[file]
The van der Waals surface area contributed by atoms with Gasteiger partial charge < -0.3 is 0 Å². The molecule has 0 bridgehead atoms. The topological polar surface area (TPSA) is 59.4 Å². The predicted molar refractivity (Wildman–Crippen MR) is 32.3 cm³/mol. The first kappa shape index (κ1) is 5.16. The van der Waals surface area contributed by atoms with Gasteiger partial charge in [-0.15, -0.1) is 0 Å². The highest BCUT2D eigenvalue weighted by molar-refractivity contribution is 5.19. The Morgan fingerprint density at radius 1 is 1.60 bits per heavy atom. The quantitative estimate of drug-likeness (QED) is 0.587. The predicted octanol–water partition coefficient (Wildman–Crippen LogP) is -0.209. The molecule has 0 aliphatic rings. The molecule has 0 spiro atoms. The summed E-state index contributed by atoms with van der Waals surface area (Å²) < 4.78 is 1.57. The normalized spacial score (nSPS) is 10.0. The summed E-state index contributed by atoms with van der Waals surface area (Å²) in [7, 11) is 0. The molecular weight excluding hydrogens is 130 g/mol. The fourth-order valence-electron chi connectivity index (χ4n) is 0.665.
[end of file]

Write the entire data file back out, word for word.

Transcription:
The van der Waals surface area contributed by atoms with Gasteiger partial charge < -0.3 is 0 Å². The molecule has 0 bridgehead atoms. The topological polar surface area (TPSA) is 59.4 Å². The predicted molar refractivity (Wildman–Crippen MR) is 32.3 cm³/mol. The first kappa shape index (κ1) is 5.16. The van der Waals surface area contributed by atoms with Gasteiger partial charge in [-0.15, -0.1) is 0 Å². The highest BCUT2D eigenvalue weighted by molar-refractivity contribution is 5.19. The Morgan fingerprint density at radius 1 is 1.60 bits per heavy atom. The quantitative estimate of drug-likeness (QED) is 0.587. The predicted octanol–water partition coefficient (Wildman–Crippen LogP) is -0.209. The molecule has 0 aliphatic rings. The molecule has 0 spiro atoms. The summed E-state index contributed by atoms with van der Waals surface area (Å²) < 4.78 is 1.57. The normalized spacial score (nSPS) is 10.0. The summed E-state index contributed by atoms with van der Waals surface area (Å²) in [7, 11) is 0. The molecular weight excluding hydrogens is 130 g/mol. The fourth-order valence-electron chi connectivity index (χ4n) is 0.665.